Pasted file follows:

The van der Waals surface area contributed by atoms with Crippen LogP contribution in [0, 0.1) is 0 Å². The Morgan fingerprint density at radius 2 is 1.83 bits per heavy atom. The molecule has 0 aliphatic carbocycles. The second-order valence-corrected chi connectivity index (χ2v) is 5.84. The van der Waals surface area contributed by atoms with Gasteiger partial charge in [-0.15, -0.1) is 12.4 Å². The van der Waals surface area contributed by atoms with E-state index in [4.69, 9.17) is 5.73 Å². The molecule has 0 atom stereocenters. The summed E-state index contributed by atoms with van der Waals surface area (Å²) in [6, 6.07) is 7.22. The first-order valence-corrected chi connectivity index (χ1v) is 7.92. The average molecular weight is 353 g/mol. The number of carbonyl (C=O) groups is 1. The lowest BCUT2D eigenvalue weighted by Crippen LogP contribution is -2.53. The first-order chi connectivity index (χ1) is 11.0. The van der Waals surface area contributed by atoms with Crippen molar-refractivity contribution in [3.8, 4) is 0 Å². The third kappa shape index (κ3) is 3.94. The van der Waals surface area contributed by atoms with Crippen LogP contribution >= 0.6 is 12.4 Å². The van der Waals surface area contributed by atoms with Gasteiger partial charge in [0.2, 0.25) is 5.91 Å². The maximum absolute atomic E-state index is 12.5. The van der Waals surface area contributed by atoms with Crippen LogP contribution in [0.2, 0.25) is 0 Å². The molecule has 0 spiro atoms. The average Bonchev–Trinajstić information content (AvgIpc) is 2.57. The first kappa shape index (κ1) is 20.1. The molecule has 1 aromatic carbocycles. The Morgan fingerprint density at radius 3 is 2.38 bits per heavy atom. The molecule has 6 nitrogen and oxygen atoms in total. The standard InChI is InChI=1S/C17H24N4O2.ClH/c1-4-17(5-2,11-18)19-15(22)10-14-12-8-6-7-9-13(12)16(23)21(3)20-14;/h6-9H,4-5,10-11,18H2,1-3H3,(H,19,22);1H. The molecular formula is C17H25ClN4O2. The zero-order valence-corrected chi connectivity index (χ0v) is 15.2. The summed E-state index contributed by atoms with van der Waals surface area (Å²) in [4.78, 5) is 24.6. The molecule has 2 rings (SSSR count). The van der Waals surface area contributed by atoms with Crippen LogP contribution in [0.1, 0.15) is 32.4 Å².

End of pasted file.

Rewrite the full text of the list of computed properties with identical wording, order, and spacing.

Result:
The van der Waals surface area contributed by atoms with Crippen LogP contribution in [0, 0.1) is 0 Å². The Morgan fingerprint density at radius 2 is 1.83 bits per heavy atom. The molecule has 0 aliphatic carbocycles. The second-order valence-corrected chi connectivity index (χ2v) is 5.84. The van der Waals surface area contributed by atoms with Gasteiger partial charge in [-0.15, -0.1) is 12.4 Å². The van der Waals surface area contributed by atoms with E-state index in [4.69, 9.17) is 5.73 Å². The molecule has 0 atom stereocenters. The summed E-state index contributed by atoms with van der Waals surface area (Å²) in [6, 6.07) is 7.22. The first-order valence-corrected chi connectivity index (χ1v) is 7.92. The average molecular weight is 353 g/mol. The number of carbonyl (C=O) groups is 1. The lowest BCUT2D eigenvalue weighted by Crippen LogP contribution is -2.53. The first-order chi connectivity index (χ1) is 11.0. The van der Waals surface area contributed by atoms with Crippen molar-refractivity contribution in [3.8, 4) is 0 Å². The third kappa shape index (κ3) is 3.94. The van der Waals surface area contributed by atoms with Crippen LogP contribution >= 0.6 is 12.4 Å². The van der Waals surface area contributed by atoms with Gasteiger partial charge in [0.2, 0.25) is 5.91 Å². The maximum absolute atomic E-state index is 12.5. The van der Waals surface area contributed by atoms with Crippen LogP contribution in [0.2, 0.25) is 0 Å². The molecule has 0 spiro atoms. The average Bonchev–Trinajstić information content (AvgIpc) is 2.57. The first kappa shape index (κ1) is 20.1. The molecule has 1 aromatic carbocycles. The Morgan fingerprint density at radius 3 is 2.38 bits per heavy atom. The molecule has 6 nitrogen and oxygen atoms in total. The standard InChI is InChI=1S/C17H24N4O2.ClH/c1-4-17(5-2,11-18)19-15(22)10-14-12-8-6-7-9-13(12)16(23)21(3)20-14;/h6-9H,4-5,10-11,18H2,1-3H3,(H,19,22);1H. The molecular formula is C17H25ClN4O2. The zero-order valence-corrected chi connectivity index (χ0v) is 15.2. The summed E-state index contributed by atoms with van der Waals surface area (Å²) in [4.78, 5) is 24.6. The molecule has 2 rings (SSSR count). The van der Waals surface area contributed by atoms with Crippen LogP contribution in [0.1, 0.15) is 32.4 Å².